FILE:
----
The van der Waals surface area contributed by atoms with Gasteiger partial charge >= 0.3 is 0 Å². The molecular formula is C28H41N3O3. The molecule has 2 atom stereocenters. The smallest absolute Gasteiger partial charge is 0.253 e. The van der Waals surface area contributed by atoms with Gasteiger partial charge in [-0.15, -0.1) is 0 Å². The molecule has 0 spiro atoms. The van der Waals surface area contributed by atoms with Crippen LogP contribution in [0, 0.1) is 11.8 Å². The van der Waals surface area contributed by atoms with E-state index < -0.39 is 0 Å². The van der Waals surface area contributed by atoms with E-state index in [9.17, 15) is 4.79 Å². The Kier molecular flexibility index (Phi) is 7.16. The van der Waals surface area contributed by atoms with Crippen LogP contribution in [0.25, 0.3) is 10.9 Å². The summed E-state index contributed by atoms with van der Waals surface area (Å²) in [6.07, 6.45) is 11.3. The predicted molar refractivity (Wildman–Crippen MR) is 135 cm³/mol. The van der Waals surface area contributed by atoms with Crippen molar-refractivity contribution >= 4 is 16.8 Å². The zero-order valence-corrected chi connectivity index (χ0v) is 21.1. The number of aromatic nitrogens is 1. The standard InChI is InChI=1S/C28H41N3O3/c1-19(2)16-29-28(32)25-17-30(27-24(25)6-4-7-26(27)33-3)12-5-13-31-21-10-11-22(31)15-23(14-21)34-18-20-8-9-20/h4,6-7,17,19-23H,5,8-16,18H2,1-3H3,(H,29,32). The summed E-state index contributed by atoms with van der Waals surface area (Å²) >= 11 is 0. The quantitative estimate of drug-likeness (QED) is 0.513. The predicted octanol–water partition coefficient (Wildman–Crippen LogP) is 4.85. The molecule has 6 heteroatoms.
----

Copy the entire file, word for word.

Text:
The van der Waals surface area contributed by atoms with Gasteiger partial charge >= 0.3 is 0 Å². The molecular formula is C28H41N3O3. The molecule has 2 atom stereocenters. The smallest absolute Gasteiger partial charge is 0.253 e. The van der Waals surface area contributed by atoms with Gasteiger partial charge in [-0.15, -0.1) is 0 Å². The molecule has 0 spiro atoms. The van der Waals surface area contributed by atoms with Crippen LogP contribution in [0, 0.1) is 11.8 Å². The van der Waals surface area contributed by atoms with E-state index < -0.39 is 0 Å². The van der Waals surface area contributed by atoms with E-state index in [9.17, 15) is 4.79 Å². The Kier molecular flexibility index (Phi) is 7.16. The van der Waals surface area contributed by atoms with Crippen LogP contribution in [0.25, 0.3) is 10.9 Å². The summed E-state index contributed by atoms with van der Waals surface area (Å²) in [6.07, 6.45) is 11.3. The predicted molar refractivity (Wildman–Crippen MR) is 135 cm³/mol. The van der Waals surface area contributed by atoms with Crippen molar-refractivity contribution >= 4 is 16.8 Å². The zero-order valence-corrected chi connectivity index (χ0v) is 21.1. The number of aromatic nitrogens is 1. The standard InChI is InChI=1S/C28H41N3O3/c1-19(2)16-29-28(32)25-17-30(27-24(25)6-4-7-26(27)33-3)12-5-13-31-21-10-11-22(31)15-23(14-21)34-18-20-8-9-20/h4,6-7,17,19-23H,5,8-16,18H2,1-3H3,(H,29,32). The summed E-state index contributed by atoms with van der Waals surface area (Å²) >= 11 is 0. The quantitative estimate of drug-likeness (QED) is 0.513. The predicted octanol–water partition coefficient (Wildman–Crippen LogP) is 4.85. The molecule has 6 heteroatoms.